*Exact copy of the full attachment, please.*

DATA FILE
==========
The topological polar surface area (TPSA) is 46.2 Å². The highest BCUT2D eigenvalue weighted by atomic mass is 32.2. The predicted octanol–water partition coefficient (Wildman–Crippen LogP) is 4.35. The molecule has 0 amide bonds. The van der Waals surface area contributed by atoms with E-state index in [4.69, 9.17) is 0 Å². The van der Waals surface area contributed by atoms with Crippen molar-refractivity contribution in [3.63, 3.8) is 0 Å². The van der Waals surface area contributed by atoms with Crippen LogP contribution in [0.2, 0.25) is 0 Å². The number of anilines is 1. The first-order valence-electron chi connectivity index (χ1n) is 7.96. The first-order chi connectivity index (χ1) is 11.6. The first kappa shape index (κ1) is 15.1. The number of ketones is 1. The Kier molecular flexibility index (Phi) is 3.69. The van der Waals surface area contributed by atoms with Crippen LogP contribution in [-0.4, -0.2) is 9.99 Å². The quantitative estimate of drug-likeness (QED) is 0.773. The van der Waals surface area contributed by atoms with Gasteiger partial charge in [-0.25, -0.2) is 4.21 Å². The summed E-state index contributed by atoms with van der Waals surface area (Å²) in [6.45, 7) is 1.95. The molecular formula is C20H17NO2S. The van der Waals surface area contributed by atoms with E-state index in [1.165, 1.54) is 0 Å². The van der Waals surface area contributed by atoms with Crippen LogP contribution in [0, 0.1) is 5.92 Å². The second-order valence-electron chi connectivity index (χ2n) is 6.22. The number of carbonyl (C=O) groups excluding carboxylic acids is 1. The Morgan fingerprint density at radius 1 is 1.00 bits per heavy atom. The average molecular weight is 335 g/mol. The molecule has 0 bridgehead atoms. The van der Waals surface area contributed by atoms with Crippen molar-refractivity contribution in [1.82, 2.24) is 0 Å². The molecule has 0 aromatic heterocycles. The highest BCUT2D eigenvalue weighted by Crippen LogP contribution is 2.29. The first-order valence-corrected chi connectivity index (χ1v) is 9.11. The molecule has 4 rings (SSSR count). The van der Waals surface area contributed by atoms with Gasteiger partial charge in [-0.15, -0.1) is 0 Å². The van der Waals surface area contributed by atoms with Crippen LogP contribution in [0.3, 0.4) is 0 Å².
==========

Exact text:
The topological polar surface area (TPSA) is 46.2 Å². The highest BCUT2D eigenvalue weighted by atomic mass is 32.2. The predicted octanol–water partition coefficient (Wildman–Crippen LogP) is 4.35. The molecule has 0 amide bonds. The van der Waals surface area contributed by atoms with E-state index in [4.69, 9.17) is 0 Å². The van der Waals surface area contributed by atoms with Crippen molar-refractivity contribution in [3.63, 3.8) is 0 Å². The van der Waals surface area contributed by atoms with Crippen LogP contribution in [0.2, 0.25) is 0 Å². The number of anilines is 1. The first-order valence-electron chi connectivity index (χ1n) is 7.96. The first-order chi connectivity index (χ1) is 11.6. The first kappa shape index (κ1) is 15.1. The number of ketones is 1. The Kier molecular flexibility index (Phi) is 3.69. The van der Waals surface area contributed by atoms with Crippen LogP contribution in [-0.4, -0.2) is 9.99 Å². The quantitative estimate of drug-likeness (QED) is 0.773. The van der Waals surface area contributed by atoms with Gasteiger partial charge in [-0.25, -0.2) is 4.21 Å². The summed E-state index contributed by atoms with van der Waals surface area (Å²) in [6.45, 7) is 1.95. The molecular formula is C20H17NO2S. The van der Waals surface area contributed by atoms with E-state index in [1.165, 1.54) is 0 Å². The van der Waals surface area contributed by atoms with Crippen LogP contribution in [0, 0.1) is 5.92 Å². The second-order valence-electron chi connectivity index (χ2n) is 6.22. The number of carbonyl (C=O) groups excluding carboxylic acids is 1. The Morgan fingerprint density at radius 1 is 1.00 bits per heavy atom. The average molecular weight is 335 g/mol. The molecule has 0 bridgehead atoms. The van der Waals surface area contributed by atoms with Crippen molar-refractivity contribution in [1.82, 2.24) is 0 Å². The molecule has 0 aromatic heterocycles. The highest BCUT2D eigenvalue weighted by Crippen LogP contribution is 2.29. The first-order valence-corrected chi connectivity index (χ1v) is 9.11. The molecule has 4 rings (SSSR count). The van der Waals surface area contributed by atoms with Gasteiger partial charge in [-0.15, -0.1) is 0 Å². The van der Waals surface area contributed by atoms with Crippen LogP contribution in [0.3, 0.4) is 0 Å².